The Wrappings approach has no privileged resources: everything is ‘wrapped’. This includes analyses, tools, databases, planners, platforms, devices and all Wrappings infrastructure and reflection programs. Hence, everything is available to be reasoned about and potentially dynamically reparameterized or swapped out for other resources. The Wrappings resources and their interactions allow, in essence, a simulation of the system. With appropriate reflection processes the system can use this information to replan and alter the current use of resources. This allows sophisticated adaptive processing. Furthermore, unlike biological systems, Wrappings allows access to any self-monitoring and self-decision processes. Our current research testbed has diverse robotic cars with different sensors adaptively playing collaborative and competitive games.

We need systems that not only adhere to our designs but also act in accordance with our intentions and values. Computational reflection gives systems some of the information that could be helpfully communicated to us—developers and users—on their state, perceptions and goals. However, the validity of the system's self-modelling and reflective processes depends on the appropriate use of data, instrumentation, reasoning processes and analyses, which like all complex systems can become overwhelmed with large data sets and with unexpected interactions and side-effects. We need new methods of proving that these reflective processes work as desired. One small step in Wrappings is to have reflective processes subject to exactly the same meta-knowledge (with rules of use, limits and assumptions) and the same evaluative checks and instrumentation as any other resource in the system. This can help ensure that resources are used appropriately. However, this is not enough. Consequently, we are researching new methods and logics. The formidable task of proving correctness in reflective systems should act as a significant harbinger of what the Awareness community faces eventually in devising more interesting capabilities.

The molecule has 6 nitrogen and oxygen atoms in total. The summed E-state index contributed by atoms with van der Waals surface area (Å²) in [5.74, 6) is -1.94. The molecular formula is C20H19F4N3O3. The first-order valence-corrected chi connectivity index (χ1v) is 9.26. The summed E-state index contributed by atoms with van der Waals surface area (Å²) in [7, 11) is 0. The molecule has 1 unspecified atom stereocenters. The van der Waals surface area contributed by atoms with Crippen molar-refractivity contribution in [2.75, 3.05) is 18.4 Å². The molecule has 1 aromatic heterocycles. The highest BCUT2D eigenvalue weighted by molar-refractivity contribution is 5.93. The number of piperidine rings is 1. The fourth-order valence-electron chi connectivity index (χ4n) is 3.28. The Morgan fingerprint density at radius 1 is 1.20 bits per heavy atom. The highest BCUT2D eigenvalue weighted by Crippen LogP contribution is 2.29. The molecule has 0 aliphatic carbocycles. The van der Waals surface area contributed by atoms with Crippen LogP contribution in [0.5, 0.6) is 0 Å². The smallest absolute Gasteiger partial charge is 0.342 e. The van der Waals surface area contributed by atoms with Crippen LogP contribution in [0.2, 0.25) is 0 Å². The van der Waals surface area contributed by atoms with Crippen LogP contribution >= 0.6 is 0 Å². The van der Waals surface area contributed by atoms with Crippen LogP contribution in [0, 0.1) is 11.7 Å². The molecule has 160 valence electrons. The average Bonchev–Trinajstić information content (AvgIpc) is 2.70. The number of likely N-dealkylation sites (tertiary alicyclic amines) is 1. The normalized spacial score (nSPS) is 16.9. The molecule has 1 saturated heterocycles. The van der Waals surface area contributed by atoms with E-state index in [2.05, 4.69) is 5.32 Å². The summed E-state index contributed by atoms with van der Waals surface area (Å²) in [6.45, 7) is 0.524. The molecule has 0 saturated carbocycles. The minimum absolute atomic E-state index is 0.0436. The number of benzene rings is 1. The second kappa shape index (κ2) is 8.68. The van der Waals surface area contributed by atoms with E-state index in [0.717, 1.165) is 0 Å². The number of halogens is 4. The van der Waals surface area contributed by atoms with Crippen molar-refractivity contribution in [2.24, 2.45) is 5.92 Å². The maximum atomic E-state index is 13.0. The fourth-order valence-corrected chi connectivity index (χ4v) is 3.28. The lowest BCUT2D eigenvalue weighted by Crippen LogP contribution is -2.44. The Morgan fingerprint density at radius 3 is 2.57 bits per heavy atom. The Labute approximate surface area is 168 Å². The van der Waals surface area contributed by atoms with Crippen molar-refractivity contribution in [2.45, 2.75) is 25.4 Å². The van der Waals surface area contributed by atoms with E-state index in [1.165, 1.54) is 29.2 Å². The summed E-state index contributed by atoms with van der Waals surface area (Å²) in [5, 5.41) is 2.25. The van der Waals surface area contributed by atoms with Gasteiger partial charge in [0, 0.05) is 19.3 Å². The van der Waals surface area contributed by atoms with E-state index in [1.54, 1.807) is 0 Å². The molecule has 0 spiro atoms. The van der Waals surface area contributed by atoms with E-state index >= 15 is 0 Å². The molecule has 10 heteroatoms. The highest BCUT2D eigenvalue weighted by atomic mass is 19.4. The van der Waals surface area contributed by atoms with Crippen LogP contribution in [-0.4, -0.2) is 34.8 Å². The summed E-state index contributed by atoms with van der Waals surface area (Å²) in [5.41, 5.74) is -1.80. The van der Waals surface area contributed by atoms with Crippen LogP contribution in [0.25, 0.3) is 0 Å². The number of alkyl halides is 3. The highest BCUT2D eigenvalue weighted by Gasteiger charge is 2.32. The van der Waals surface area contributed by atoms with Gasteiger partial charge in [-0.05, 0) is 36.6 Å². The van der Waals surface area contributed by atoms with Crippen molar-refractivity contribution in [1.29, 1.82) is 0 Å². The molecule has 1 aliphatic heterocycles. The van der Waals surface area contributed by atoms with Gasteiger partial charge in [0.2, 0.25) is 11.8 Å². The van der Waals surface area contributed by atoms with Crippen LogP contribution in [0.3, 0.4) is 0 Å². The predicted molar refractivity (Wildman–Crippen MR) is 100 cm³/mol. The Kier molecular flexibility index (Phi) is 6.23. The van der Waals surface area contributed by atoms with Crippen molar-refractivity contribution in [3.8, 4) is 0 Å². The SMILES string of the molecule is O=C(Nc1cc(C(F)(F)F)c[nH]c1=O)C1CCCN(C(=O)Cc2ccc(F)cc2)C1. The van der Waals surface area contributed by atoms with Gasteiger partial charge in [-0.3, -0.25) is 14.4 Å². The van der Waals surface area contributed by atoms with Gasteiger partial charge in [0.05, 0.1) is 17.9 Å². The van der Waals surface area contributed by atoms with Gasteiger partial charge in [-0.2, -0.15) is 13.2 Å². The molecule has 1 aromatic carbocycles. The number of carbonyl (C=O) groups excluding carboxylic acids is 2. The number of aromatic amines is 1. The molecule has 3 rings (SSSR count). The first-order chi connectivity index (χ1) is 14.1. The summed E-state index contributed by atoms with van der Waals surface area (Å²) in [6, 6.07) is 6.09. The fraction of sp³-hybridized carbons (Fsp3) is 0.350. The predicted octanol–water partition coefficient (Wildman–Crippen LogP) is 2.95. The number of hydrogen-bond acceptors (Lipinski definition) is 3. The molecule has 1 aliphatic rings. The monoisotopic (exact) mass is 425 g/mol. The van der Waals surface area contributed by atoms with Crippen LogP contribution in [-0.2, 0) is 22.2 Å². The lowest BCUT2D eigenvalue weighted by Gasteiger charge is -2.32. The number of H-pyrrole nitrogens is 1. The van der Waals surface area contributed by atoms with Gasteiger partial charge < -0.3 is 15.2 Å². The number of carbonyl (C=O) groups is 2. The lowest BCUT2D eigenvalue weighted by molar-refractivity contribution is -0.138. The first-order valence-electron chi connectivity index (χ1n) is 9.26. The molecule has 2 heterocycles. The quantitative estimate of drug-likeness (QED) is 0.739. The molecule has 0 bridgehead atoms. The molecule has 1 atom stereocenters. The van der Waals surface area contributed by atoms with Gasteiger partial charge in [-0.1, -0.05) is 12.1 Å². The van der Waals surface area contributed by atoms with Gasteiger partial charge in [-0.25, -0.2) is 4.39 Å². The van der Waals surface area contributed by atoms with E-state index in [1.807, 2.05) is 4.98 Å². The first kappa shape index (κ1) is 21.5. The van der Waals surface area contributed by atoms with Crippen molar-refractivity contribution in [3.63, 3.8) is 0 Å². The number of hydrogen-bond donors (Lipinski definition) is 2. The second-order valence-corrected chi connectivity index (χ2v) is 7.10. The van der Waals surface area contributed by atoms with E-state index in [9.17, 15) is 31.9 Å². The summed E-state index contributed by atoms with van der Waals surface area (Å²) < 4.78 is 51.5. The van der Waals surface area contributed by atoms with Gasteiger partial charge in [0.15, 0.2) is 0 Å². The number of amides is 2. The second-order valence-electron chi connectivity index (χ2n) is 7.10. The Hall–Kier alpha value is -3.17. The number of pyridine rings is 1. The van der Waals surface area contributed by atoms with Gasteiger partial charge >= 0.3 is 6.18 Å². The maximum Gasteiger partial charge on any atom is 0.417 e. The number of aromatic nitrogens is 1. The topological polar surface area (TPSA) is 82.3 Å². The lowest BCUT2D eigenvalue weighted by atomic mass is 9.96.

Kirstie Bellman
The Aerospace Corporation

  1. K. Bellman, Self-conscious modeling, IT 47 (4), pp. 188-194, 2005.

  2. C. Landauer and K. Bellman, New architectures for constructed complex systems, Appl. Math. Comput. 120, pp. 149-163, 2001.

  3. C. Landauer and K. Bellman, Knowledge-based integration infrastructure for complex systems, Intell. Control Syst. 1 (1), pp. 133-153, 1996.

  4. C. Landauer, K. Bellman and P. Nelson, Modeling spaces for real-time embedded systems, Proc. 4th IEEE Wrkshp. Self-Org. Real Time Syst., 2013.

DOI:  10.2417/3201310.005094